Privacy Law Updates: Ontario and Quebec

Privacy Law Updates: Ontario and Quebec

Quebec Publishes Final Anonymization Regulation

On May 15, 2024, the government of Quebec published the final version of the Regulation respecting the anonymization of personal information  (Anonymization Regulation), which establishes requirements for organizations subject to Quebec’s Law 25, that amends Quebec’s Act respecting the protection of personal information in the private sector (Quebec Privacy Act).


Section 23 of the Quebec Privacy Act states: “Where the purposes for which personal information was collected or used are achieved, the person carrying on an enterprise must destroy the information, or anonymize it to use it for serious and legitimate purposes, subject to any preservation period provided for by an Act.”

Information is anonymized under the Act if it is reasonably foreseeable in the circumstances that it irreversibly no longer allows an individual to be identified directly or indirectly. Information must be anonymized “according to generally accepted best practices and according to the criteria and terms determined by regulation.“

In the absence of any regulation, there was little clarity on how personal information could be anonymized in a compliant manner. Moreover, the Commission d’accès à l’information du Québec (CAI), Quebec’s privacy regulator, had published guidance stating that organizations would not be able to anonymize personal information until regulations came into force.

The publication of the Anonymization Regulation now provides organizations with a clearer framework for anonymizing personal information in compliance with the Quebec Privacy Act.

Anonymization Process

The process set out in the final regulation is based on analyzing the risks of re-identification with a focus on three criteria: (1) correlation, meaning the inability to connect datasets concerning the same person; (2) individualization, meaning the inability to isolate or distinguish a person within a dataset; and (3) inference, meaning the inability to infer personal information from other available information. The required process is essentially as follows:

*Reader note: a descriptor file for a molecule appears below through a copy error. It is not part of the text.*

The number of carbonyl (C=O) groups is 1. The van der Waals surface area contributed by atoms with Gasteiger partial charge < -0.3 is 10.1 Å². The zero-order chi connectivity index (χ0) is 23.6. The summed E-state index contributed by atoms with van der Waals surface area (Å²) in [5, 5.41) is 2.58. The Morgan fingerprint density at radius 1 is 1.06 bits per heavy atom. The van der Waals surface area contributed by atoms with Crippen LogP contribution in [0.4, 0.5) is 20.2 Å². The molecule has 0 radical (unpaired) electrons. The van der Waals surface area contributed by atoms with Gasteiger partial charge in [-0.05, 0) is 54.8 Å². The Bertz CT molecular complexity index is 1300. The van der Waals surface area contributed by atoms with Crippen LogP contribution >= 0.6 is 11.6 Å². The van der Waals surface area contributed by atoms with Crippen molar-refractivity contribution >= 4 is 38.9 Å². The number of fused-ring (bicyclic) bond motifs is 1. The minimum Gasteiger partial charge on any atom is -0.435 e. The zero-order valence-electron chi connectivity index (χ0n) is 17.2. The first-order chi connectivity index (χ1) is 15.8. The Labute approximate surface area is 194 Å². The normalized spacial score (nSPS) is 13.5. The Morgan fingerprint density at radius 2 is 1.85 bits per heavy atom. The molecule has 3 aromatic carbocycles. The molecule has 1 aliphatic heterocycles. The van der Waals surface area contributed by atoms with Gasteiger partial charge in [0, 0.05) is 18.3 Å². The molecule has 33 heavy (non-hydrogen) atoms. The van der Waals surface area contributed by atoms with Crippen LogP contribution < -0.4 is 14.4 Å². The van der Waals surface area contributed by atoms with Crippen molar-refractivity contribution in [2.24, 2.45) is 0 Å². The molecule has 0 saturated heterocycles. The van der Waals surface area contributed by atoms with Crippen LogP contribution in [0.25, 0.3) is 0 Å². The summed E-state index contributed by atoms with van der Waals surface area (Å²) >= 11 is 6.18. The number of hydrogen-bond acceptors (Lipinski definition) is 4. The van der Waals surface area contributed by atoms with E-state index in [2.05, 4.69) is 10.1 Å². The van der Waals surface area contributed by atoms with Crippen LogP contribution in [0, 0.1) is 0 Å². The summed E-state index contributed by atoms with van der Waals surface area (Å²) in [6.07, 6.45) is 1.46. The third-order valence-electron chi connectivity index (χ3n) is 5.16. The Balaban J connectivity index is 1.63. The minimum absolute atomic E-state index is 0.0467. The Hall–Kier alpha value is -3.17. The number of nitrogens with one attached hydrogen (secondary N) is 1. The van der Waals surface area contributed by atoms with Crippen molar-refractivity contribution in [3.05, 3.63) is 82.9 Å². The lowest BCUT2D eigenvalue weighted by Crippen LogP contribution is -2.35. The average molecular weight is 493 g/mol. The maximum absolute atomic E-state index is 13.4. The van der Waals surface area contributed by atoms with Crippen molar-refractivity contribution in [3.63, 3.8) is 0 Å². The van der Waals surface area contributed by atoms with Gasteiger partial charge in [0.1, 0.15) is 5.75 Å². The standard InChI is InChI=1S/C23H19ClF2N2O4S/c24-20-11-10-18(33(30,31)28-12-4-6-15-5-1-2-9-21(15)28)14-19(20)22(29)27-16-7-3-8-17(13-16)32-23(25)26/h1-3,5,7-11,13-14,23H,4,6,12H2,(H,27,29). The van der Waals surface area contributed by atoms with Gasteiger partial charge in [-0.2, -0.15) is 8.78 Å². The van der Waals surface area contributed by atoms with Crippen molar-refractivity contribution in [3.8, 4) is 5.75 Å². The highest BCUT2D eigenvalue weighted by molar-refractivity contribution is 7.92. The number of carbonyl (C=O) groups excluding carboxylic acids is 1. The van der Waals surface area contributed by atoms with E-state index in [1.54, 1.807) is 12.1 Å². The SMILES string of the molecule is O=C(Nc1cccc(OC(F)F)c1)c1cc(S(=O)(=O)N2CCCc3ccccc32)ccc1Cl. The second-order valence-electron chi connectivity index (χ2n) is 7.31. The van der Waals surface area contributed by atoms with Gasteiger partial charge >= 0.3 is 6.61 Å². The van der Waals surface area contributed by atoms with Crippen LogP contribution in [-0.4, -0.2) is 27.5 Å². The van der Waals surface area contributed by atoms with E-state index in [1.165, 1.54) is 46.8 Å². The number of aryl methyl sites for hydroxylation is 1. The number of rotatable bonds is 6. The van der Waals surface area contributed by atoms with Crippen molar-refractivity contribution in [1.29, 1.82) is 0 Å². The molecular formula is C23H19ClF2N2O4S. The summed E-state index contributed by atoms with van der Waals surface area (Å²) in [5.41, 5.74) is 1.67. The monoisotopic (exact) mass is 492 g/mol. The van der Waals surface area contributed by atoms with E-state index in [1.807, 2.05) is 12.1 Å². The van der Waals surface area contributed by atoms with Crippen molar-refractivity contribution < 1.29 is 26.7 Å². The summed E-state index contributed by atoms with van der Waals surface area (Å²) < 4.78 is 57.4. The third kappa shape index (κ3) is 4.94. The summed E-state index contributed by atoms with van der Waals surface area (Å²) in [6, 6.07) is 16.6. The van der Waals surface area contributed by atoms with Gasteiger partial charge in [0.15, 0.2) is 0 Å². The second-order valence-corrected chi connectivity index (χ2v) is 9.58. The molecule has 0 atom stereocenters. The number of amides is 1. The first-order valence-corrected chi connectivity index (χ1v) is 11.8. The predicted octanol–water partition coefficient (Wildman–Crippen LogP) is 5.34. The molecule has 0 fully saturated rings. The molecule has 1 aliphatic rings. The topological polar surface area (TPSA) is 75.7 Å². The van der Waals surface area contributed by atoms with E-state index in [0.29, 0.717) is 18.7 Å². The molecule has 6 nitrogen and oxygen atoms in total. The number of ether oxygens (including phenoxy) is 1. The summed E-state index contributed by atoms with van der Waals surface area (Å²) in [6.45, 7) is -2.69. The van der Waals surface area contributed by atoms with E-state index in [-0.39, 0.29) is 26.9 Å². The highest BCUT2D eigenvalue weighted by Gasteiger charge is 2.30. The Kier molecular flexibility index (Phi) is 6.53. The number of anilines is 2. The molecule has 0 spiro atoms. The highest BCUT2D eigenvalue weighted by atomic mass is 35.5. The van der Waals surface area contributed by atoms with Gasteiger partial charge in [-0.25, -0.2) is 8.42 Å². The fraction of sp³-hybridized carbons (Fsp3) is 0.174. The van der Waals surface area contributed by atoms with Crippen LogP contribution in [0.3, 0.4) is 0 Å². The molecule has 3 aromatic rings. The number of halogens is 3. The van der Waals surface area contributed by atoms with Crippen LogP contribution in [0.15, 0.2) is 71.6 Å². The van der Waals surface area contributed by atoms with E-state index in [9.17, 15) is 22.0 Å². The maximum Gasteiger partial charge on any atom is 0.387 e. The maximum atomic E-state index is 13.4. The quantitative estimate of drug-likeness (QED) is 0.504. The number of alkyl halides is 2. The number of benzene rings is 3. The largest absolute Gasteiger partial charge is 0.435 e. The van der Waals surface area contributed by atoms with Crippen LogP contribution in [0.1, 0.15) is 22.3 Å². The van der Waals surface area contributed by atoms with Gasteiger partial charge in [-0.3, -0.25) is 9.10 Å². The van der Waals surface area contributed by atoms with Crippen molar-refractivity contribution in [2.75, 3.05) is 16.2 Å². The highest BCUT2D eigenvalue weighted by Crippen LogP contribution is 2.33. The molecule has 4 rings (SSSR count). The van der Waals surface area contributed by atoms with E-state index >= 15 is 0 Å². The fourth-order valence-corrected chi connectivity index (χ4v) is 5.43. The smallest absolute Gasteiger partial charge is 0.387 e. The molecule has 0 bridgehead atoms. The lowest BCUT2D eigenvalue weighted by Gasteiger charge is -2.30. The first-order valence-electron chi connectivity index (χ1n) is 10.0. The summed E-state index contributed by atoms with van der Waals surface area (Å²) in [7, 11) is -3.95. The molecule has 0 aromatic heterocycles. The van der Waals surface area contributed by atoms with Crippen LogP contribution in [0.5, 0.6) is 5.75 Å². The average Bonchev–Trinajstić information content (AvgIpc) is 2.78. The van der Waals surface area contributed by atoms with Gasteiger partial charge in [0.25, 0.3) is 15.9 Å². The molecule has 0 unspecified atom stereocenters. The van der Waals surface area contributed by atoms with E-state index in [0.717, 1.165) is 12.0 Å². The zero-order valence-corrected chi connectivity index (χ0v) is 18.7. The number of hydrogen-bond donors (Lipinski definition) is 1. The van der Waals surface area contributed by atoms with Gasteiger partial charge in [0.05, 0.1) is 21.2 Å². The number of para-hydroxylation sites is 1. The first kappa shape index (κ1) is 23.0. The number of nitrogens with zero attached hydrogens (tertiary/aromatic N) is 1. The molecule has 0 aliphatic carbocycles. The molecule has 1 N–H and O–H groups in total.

1. Prior to anonymizing personal information, the organization must establish purposes for which it intends to use the anonymized information, and these purposes must be consistent with the Quebec Privacy Act.
  2. The organization must then remove all personal information that allows the individual to be directly identified from the information it intends to anonymize.
  3. A preliminary analysis of the re-identification risks, considering the individualization, correlation and inference criteria must follow.
  4. Based on this analysis, the organization must then establish the anonymization techniques to be used, which must be consistent with generally accepted best practices. The organization must also establish reasonable protection and security measures to reduce re-identification risks.
  5. The organization must regularly evaluate the information it has anonymized to ensure it remains anonymized. The organization must also record certain prescribed information in a register, including a summary of the results of the re-identification risk analysis.

Although it is not necessary to demonstrate that zero risk of re-identification exists, the risk must be “very low,” taking into account the purposes for which the anonymized information will be used, the nature of the information, and the individualization, correlation, and inference criteria.

Where are we Now?

The Anonymization Regulation came into force on May 30, 2024. Organizations contemplating anonymizing, rather than destroying, personal information that is no longer needed should evaluate their overall personal information handling practices and consider establishing, updating, and implementing policies and procedures that address compliance with these new requirements.